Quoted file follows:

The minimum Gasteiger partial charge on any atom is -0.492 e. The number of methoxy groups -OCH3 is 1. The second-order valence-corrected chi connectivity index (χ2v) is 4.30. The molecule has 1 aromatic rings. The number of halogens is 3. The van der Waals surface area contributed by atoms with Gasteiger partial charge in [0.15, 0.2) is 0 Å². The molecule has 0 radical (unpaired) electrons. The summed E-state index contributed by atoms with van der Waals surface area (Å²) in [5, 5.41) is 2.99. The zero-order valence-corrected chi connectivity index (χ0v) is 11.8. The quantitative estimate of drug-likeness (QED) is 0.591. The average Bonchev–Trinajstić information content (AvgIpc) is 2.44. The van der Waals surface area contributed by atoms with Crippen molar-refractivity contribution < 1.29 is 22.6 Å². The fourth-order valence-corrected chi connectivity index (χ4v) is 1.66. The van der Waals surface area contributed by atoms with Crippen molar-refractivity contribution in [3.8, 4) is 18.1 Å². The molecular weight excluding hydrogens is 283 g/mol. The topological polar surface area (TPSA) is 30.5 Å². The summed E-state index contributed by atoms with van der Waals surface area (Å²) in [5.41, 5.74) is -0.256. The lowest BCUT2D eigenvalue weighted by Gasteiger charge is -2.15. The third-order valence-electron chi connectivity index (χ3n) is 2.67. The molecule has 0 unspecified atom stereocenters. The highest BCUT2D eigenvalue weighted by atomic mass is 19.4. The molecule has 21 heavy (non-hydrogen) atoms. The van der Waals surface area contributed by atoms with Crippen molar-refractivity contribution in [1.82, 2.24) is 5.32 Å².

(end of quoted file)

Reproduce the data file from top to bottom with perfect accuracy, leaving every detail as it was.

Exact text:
The minimum Gasteiger partial charge on any atom is -0.492 e. The number of methoxy groups -OCH3 is 1. The second-order valence-corrected chi connectivity index (χ2v) is 4.30. The molecule has 1 aromatic rings. The number of halogens is 3. The van der Waals surface area contributed by atoms with Gasteiger partial charge in [0.15, 0.2) is 0 Å². The molecule has 0 radical (unpaired) electrons. The summed E-state index contributed by atoms with van der Waals surface area (Å²) in [5, 5.41) is 2.99. The zero-order valence-corrected chi connectivity index (χ0v) is 11.8. The quantitative estimate of drug-likeness (QED) is 0.591. The average Bonchev–Trinajstić information content (AvgIpc) is 2.44. The van der Waals surface area contributed by atoms with Crippen molar-refractivity contribution < 1.29 is 22.6 Å². The fourth-order valence-corrected chi connectivity index (χ4v) is 1.66. The van der Waals surface area contributed by atoms with Crippen molar-refractivity contribution in [3.8, 4) is 18.1 Å². The molecular weight excluding hydrogens is 283 g/mol. The topological polar surface area (TPSA) is 30.5 Å². The summed E-state index contributed by atoms with van der Waals surface area (Å²) in [5.41, 5.74) is -0.256. The lowest BCUT2D eigenvalue weighted by Gasteiger charge is -2.15. The third-order valence-electron chi connectivity index (χ3n) is 2.67. The molecule has 0 unspecified atom stereocenters. The highest BCUT2D eigenvalue weighted by atomic mass is 19.4. The molecule has 21 heavy (non-hydrogen) atoms. The van der Waals surface area contributed by atoms with Crippen molar-refractivity contribution in [1.82, 2.24) is 5.32 Å².